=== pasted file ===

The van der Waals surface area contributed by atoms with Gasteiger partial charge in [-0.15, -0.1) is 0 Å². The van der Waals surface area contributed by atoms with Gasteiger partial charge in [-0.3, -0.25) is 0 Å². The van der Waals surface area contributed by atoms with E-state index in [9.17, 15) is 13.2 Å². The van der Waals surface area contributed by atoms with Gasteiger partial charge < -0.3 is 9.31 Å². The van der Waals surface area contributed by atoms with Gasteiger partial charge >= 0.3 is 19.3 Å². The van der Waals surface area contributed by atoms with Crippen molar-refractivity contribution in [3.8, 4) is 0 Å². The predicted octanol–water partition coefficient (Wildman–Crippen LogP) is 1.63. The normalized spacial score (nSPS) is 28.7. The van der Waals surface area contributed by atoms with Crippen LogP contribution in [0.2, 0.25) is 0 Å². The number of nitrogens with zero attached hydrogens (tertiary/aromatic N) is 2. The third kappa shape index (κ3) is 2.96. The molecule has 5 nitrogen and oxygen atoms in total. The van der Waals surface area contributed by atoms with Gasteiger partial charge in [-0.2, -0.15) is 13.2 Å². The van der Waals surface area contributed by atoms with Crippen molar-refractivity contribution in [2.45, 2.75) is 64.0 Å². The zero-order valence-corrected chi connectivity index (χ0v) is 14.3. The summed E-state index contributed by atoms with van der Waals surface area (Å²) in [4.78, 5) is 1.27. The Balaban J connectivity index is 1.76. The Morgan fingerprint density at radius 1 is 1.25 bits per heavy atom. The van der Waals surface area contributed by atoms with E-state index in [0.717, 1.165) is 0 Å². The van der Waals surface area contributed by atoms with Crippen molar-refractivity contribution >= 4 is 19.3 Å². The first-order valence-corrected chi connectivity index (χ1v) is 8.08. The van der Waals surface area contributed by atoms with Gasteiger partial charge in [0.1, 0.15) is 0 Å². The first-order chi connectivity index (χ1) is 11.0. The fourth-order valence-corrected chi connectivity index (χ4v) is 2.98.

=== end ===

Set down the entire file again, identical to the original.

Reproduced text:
The van der Waals surface area contributed by atoms with Gasteiger partial charge in [-0.15, -0.1) is 0 Å². The van der Waals surface area contributed by atoms with Gasteiger partial charge in [-0.3, -0.25) is 0 Å². The van der Waals surface area contributed by atoms with E-state index in [9.17, 15) is 13.2 Å². The van der Waals surface area contributed by atoms with Gasteiger partial charge < -0.3 is 9.31 Å². The van der Waals surface area contributed by atoms with Gasteiger partial charge >= 0.3 is 19.3 Å². The van der Waals surface area contributed by atoms with Crippen molar-refractivity contribution in [3.8, 4) is 0 Å². The predicted octanol–water partition coefficient (Wildman–Crippen LogP) is 1.63. The normalized spacial score (nSPS) is 28.7. The van der Waals surface area contributed by atoms with Crippen LogP contribution in [0.2, 0.25) is 0 Å². The number of nitrogens with zero attached hydrogens (tertiary/aromatic N) is 2. The third kappa shape index (κ3) is 2.96. The molecule has 5 nitrogen and oxygen atoms in total. The van der Waals surface area contributed by atoms with Gasteiger partial charge in [-0.2, -0.15) is 13.2 Å². The van der Waals surface area contributed by atoms with Crippen molar-refractivity contribution in [2.45, 2.75) is 64.0 Å². The zero-order valence-corrected chi connectivity index (χ0v) is 14.3. The summed E-state index contributed by atoms with van der Waals surface area (Å²) in [4.78, 5) is 1.27. The Balaban J connectivity index is 1.76. The Morgan fingerprint density at radius 1 is 1.25 bits per heavy atom. The van der Waals surface area contributed by atoms with E-state index in [0.717, 1.165) is 0 Å². The van der Waals surface area contributed by atoms with Crippen molar-refractivity contribution >= 4 is 19.3 Å². The first-order valence-corrected chi connectivity index (χ1v) is 8.08. The van der Waals surface area contributed by atoms with Gasteiger partial charge in [0.1, 0.15) is 0 Å². The first-order chi connectivity index (χ1) is 11.0. The fourth-order valence-corrected chi connectivity index (χ4v) is 2.98.